Katy Butler is is using her voice to inspire others and end bullying. The Michigan teen started a petition on Change.org to change the documentary entitled Bully to a PG-13 rating instead of an R one. Butler, a victim to bullying herself, felt that middle school and high school kids would miss out on the documentary’s important message if the R rating remained in place. Bully is now rated PG-13 thanks to Katy’s courageous efforts. Check out our exclusive Q&A with Katy to learn more about her anti-bullying efforts!
BOP&TB: What inspired you to get involved?
Katy Butler: When I was in middle school, I was actually bullied for being openly gay. And I was missing so much school, I didn’t want to go to school. I hated it. I hated everything at that point. Then, last February, I saw the clips and the trailers for the film Bully on YouTube and I thought it was such an inspirational movie. I saw Alex and Kelsey, I really connected with what they were going through. Them sharing their stories really inspired me. And I knew that the film could potentially change the climate of bullying in the United States. I saw that the film was rated R, which took the film away from the middle school and high school students who needed to see it. Who needed to receive the message that Lee Hurst, the director, was trying to get out there. So, I thought that was absolutely ridiculous why would you rate an inspirational and incredible film R? So I went on Change.org and started a petition asking the Motion Picture Association of America to change the rating from R to PG-13 so kids across the country could actually see this movie.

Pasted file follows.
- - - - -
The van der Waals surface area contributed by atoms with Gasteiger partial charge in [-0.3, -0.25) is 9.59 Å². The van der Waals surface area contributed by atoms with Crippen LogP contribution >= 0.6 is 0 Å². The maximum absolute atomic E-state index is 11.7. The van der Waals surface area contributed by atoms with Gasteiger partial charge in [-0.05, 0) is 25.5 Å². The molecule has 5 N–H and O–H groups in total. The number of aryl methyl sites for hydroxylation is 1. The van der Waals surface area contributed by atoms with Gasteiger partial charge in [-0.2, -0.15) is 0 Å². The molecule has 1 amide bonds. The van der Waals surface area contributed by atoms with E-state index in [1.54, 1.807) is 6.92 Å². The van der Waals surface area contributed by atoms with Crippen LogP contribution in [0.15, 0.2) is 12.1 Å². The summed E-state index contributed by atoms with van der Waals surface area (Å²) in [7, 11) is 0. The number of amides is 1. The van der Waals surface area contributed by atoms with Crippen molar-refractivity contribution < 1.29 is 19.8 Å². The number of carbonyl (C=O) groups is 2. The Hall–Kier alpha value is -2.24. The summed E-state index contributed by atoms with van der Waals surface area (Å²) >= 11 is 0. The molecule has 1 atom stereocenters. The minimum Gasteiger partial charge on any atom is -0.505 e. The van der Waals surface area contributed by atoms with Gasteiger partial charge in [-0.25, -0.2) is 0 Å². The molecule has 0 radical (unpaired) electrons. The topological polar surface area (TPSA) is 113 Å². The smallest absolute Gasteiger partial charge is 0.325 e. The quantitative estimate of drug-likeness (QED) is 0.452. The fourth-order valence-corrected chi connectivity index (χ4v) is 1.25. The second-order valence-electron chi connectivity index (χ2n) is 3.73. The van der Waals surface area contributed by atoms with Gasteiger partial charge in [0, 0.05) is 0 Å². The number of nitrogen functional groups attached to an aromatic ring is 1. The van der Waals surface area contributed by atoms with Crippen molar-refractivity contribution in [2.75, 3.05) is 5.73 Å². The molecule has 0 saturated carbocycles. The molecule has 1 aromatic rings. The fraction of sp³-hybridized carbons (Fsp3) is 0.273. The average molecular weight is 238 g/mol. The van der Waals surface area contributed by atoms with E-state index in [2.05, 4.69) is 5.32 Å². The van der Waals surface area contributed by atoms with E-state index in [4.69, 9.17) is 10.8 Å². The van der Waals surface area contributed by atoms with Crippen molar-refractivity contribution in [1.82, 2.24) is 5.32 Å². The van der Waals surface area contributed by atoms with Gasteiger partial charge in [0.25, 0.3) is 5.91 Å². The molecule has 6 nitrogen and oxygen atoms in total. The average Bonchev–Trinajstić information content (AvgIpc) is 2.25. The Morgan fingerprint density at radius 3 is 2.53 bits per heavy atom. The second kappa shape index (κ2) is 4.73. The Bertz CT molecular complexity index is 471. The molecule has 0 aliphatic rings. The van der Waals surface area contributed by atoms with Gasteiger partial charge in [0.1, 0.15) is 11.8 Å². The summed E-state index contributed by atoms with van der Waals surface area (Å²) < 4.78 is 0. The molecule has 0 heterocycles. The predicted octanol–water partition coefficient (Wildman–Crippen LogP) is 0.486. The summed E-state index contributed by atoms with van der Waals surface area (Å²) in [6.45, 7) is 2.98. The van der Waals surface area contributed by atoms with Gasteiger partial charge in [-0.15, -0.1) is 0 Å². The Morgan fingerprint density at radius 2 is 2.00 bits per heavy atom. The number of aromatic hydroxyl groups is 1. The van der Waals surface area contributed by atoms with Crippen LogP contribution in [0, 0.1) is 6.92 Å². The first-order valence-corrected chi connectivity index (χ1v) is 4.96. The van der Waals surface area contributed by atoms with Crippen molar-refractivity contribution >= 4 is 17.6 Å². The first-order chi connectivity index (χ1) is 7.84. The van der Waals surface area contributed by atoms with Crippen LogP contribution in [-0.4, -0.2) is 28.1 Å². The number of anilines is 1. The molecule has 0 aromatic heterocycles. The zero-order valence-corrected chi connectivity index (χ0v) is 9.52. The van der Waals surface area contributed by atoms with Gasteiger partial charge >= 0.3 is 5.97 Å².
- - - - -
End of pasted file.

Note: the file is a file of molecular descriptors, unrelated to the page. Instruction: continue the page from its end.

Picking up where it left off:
BOP&TB: How does it feel to take a social media campaign to somewhere that it could actually become a law?
Katy Butler: It’s incredible. I think it’s so fantastic. We definitely need a national anti-bullying law. And different states have different laws and they have different policies and they’re not all on the same page. So, getting this law would be absolutely incredible. I think, one, it’s a step to changing the climate of bullying in the United States because we need that law and we also need the film and we need people talking about the film and the social media talking about it. And we need kids hearing about it and kids participating. So, everything we can get, I’m just so grateful to work from two different aspects of it.
BOP&TB: Have you had the chance to talk to anyone that has been able to see Bully because of the rating change?
Katy Butler: Absolutely. My mom actually is a pediatrician in the emergency room and she saw a patient who actually saw this and was telling her about it. He actually went with his sports team, he was bullied and he was kind of, he was really smart and the kids were a little bit jealous. He was really smart and really good at sports. So he went with his sports team and now these kids are his best friends. They went to the film and they had a fantastic dialogue about it afterwards and I think they’re 12 and 13 years old and they were just so impacted by the film. They all went together and they shared that experience and that was really inspiring to hear.
BOP&TB: What has this experience taught you about how one person can really make a change? Any advice for teens to start a movement like this?
Katy Butler: I think the biggest thing that I’ve learned is being yourself can make such a difference. I’m comfortable with who I am now, and I love who I am. And I have shared my story with the world essentially and that made such a difference. So just being myself and being who I am made such a difference in my own life. And I think if other kids are true to themselves, and true to who they really are can make that difference as well. Cause I mean, bullies really aren’t bullies at heart, they’re just kids who are going through something or need a little extra push, or need a little extra love. So, I don’t think they’re really bad people, so what they do really, become true to themselves, and become true to who they actually are I think we can get a lot farther in this anti-bullying fight than where we think we’ll end up.